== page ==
Milam County lies at an altitude of 400 to 600 feet, and has an average annual rainfall of about 34 inches. The northwestern third of the county is in the black prairie region, the southern half is in the postoak and blackjack sands, and the triangle in the “fork” of the Little Brazos Rivers is principally of the Kirvin-Norfolks sandy loam type of soil. There are extensive alluvial valleys of great fertility along the rivers and creeks, some of which is subject to overflow at such frequent intervals that it is not cultivated, but which supports rich pasturage when the weeds are kept down.
The “weed prairies” of this county were highly esteemed by the early settlers since they could be brought into cultivation with no more labor than it required to burn off the weeds, which were “generally from ten to fifteen feet high, so dense that they are almost impenetrable to man or horse, resembling in some respects the cane-brakes of the alluvial regions.” (Kenedy; Texas, 1841.) “The soil is chiefly of a light mulatto color and remarkable fertile.” After the weeds were beaten down and burned off “the plough is seldom used . . . the settlers apply a large spiked roller usually in the form of a log with harrow teeth at intervals so as to form holes . . . into these holes the Indian corn is dropped . . . covered slightly with earth . . . kicked over it . . . the seed . . . soon throws up vigorous blades, and require no further attention until harvest except light hoeing.”
Historic Sites and Pioneer Graves
In Cameron is a monument erected in honor of Benjamin Rush Milam - “Born in Kentucky 1788. Soldier in the War of 1812. Trader with the Texas Comanche Indians 1818. Colonel in the Long Expedition in 1820. Empresario from 1826 to 1835.”
“Benjamin Rush Milam participated in the capture of Goliad October ninth, 1835. Was killed in San Antonio December seventh, 1835 while commanding the Texas Forces which later captured the town.”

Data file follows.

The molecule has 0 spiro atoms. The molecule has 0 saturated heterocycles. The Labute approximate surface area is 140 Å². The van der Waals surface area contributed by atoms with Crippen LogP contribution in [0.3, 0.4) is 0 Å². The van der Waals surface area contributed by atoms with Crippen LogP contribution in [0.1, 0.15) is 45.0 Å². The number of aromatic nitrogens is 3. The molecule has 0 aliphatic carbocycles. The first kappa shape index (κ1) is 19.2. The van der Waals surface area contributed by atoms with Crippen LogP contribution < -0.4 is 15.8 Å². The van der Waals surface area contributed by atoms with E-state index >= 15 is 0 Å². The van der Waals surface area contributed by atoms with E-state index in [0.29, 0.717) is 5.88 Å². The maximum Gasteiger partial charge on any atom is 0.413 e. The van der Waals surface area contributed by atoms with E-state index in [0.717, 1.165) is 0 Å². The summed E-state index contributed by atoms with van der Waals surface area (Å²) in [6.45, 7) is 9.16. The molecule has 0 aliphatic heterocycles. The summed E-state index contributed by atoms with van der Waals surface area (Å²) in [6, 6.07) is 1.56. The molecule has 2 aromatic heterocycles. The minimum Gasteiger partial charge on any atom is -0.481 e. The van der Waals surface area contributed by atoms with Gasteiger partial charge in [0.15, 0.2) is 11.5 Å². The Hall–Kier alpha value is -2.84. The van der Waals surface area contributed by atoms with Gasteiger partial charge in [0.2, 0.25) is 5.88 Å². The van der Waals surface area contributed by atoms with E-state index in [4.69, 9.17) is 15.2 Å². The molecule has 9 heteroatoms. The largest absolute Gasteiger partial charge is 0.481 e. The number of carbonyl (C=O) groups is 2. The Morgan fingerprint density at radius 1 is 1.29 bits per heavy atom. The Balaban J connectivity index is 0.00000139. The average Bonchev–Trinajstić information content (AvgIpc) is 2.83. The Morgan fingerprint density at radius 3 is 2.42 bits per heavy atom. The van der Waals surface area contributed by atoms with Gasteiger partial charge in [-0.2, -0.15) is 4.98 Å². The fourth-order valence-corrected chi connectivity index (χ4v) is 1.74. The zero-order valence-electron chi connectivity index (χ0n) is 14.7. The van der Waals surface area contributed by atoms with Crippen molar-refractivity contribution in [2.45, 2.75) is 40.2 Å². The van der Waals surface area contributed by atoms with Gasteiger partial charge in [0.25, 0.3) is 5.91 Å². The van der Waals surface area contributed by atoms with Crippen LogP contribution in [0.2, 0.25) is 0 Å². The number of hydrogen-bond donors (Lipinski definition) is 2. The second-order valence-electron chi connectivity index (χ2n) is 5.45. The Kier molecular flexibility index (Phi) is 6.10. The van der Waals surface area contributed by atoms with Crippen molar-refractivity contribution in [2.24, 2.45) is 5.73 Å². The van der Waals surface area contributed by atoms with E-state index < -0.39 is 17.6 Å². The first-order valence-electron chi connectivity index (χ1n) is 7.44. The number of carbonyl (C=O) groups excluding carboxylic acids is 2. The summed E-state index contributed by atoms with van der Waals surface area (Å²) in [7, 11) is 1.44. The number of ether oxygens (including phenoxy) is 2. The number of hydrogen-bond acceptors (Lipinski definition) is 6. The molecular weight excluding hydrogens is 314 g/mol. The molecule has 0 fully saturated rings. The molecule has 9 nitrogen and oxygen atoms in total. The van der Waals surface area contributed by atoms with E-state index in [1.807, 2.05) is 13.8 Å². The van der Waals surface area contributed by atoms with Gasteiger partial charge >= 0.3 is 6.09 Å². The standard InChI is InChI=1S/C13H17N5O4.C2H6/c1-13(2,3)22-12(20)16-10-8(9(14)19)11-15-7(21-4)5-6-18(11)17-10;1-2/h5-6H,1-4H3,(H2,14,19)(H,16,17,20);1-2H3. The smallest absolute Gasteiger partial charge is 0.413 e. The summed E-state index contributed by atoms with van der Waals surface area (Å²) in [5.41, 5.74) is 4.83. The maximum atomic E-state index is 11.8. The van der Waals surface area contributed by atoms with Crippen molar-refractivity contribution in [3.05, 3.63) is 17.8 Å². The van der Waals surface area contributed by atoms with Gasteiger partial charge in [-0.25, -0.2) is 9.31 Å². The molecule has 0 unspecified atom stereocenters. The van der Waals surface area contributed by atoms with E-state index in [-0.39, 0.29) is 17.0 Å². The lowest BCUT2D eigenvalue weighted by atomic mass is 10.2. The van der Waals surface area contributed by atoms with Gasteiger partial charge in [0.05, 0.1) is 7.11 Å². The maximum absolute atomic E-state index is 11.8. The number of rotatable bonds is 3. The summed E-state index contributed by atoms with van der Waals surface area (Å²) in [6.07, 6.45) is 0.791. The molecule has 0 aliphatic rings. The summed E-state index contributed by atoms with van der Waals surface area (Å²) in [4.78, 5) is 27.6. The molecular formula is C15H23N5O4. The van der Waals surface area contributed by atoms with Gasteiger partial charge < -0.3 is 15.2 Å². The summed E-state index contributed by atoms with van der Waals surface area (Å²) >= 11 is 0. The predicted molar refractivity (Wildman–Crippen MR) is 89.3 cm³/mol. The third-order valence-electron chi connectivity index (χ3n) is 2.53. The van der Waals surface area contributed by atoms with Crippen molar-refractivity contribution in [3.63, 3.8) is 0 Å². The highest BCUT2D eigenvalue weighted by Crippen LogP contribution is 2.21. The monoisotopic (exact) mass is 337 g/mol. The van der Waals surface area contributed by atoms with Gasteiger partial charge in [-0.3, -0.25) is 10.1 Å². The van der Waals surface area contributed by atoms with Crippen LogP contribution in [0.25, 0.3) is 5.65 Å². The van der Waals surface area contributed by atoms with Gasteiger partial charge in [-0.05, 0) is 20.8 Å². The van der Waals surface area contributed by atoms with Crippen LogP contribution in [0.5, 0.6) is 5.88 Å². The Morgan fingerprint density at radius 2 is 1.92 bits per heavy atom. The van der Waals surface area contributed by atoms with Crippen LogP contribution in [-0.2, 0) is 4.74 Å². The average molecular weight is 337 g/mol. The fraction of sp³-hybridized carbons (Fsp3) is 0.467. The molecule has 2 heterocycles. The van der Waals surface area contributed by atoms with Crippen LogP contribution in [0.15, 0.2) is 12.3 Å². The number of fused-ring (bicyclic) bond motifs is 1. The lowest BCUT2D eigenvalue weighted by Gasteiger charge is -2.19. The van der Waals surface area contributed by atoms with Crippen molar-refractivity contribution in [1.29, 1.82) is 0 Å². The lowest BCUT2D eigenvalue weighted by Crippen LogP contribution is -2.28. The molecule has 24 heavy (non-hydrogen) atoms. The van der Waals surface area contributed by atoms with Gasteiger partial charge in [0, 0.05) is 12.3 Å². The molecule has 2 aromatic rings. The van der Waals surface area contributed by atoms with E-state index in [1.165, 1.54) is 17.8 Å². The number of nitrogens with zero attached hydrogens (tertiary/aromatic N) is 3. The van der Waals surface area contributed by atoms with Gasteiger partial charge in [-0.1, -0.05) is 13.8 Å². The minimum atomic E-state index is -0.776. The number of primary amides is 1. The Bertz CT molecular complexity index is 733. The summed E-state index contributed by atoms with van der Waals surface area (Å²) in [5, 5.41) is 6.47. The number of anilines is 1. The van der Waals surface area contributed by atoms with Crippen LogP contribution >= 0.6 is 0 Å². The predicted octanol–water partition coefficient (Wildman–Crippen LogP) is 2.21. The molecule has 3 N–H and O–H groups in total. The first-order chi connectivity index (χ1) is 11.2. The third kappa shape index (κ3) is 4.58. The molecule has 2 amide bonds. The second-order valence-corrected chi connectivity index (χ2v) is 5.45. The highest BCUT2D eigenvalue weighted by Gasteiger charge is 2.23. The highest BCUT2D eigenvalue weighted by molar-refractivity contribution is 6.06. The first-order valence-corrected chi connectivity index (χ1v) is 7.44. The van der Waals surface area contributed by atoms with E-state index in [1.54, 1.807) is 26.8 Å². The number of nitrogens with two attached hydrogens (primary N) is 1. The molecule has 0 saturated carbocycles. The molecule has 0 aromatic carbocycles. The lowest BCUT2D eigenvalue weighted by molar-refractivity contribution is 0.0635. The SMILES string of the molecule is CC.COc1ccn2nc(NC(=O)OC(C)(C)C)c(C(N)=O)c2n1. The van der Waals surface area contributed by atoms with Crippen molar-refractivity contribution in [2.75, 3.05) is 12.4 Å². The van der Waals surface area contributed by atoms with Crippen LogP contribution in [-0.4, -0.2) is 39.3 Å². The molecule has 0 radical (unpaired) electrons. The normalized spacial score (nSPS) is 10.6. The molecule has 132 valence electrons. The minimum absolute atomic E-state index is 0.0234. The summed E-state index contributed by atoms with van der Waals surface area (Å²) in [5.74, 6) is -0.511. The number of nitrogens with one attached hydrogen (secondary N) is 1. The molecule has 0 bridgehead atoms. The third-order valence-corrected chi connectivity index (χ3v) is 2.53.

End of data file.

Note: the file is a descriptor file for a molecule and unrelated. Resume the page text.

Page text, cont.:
“ ‘Who will follow Old Ben Milam into San Antonio.’ ”
Masillon Farley - “A Soldier of the Texas Army stationed at the Camp at Harrisburg April 21, 1836. First Chief Justice (County Judge) of Milam County. Died in 1882.” Old Cemetery, Cameron.
In the Winter of 1850-1851 with Captain Basil M. Hatfield, Commander, the Steamboat Washington landed here - “With a shipment of merchandise from Washington-on-the-Brazos to J. W. McCown and Company, merchants at Cameron; the first, last and only steamboat to navigate Little River.” Near Cameron
Port Sullivan - “Early important trade and educational Center. Established by Augustus W. Sullivan in 1835. River navigation extended to this point for many years. The Austin-East Texas and the Houston-Waco Roads crossed here. On this spot was located Port Sullivan College. Established in the early Fifties. Incorporated December 16, 1863. Destroyed by fire in 1878.” One and five-tenths miles East of Port Sullivan.
Bryant Station - “Pioneer Village of Milam County; established as an Indian Trading Post by Major Benjamin F. Bryant, frontiersman, who had commanded a Company in the Battle of San Jacinto. Appointed Indian Agent in 1842 by Sam Houston, President of the Republic of Texas. Little River Crossing on Trail and Stage Routes. U.S. Post Office, 1848-1874.” Six miles West of Buckholts.
Four and five-tenths miles Southeast of Gause, U.S. Highway 79, is the site of the town of Nashville - “Surveyed in the Fall of 1835 as the Capital of Robertson’s Colony; named for Nashville, Tennessee where Sterling C. Robertson and many of his Colonists had formerly lived. Seat of Justice, Milam Municipality, 1836; Milam County, 1837. First home in Texas of George C. Childress, Chairman of the Committee who drafted the Texas Declaration of Independence.”
The Mission San Francisco Xavier de los Dolores - “Established by Franciscan Missionaries in 1746 with the hope of civilizing and Christianizing the Coco, Mayeye, “Orcoquiza, Karankawa and other tribes of Indians. The martyrdom of Padre Jose Ganzabal and the circumstances connected therewith caused the departure of the Indians and the Friars and the removal of this Mission to the San Marcos River in 1755; re-established in 1757 on the San Saba River for the conversion of the Lipan Apaches with the new name of Mission Santa Cruz de San Saba.” Near Rockdale.
The Mission Nuestra Senora de la Candelaria - “Established by Franciscan Missionaries in 1749 with the hope of civilizing and Christianizing the Coco , Mayeye, “Orcoquiza, Karankawa and other tribes of Indians The martyrdom of Padre Jose Ganzabal and the circumstances connected therewith caused the departure of the Indians and the Friars and the removal of this Mission to the San Marcos River in 1755; re-established in 1762 on the Sabinal River for the conversion of the Lipan Apaches with the same name of Nuestra Senora de la Candelaria.” One and five-tenths miles East of San Gabriel.
The Mission San Ildefonso - “Established by Franciscan Missionaries in 1749 with the hope of civilizing and Christianizing the Coco , Mayeye, “Orcoquiza, Karankawa and other tribes of Indians The martyrdom of Padre Jose Ganzabal and the circumstances connected therewith caused the departure of the Indians and the Friars and the removal of this Mission to the San Marcos River in 1755; re-established in 1762 on the Nueces River for the conversion of the Lipan Apaches with the new name of Mission San Lorenzo de la Santa Cruz.” Six miles East of San Gabriel.
Created on 15 Feb 2001 and last revised on 2 Dec 2006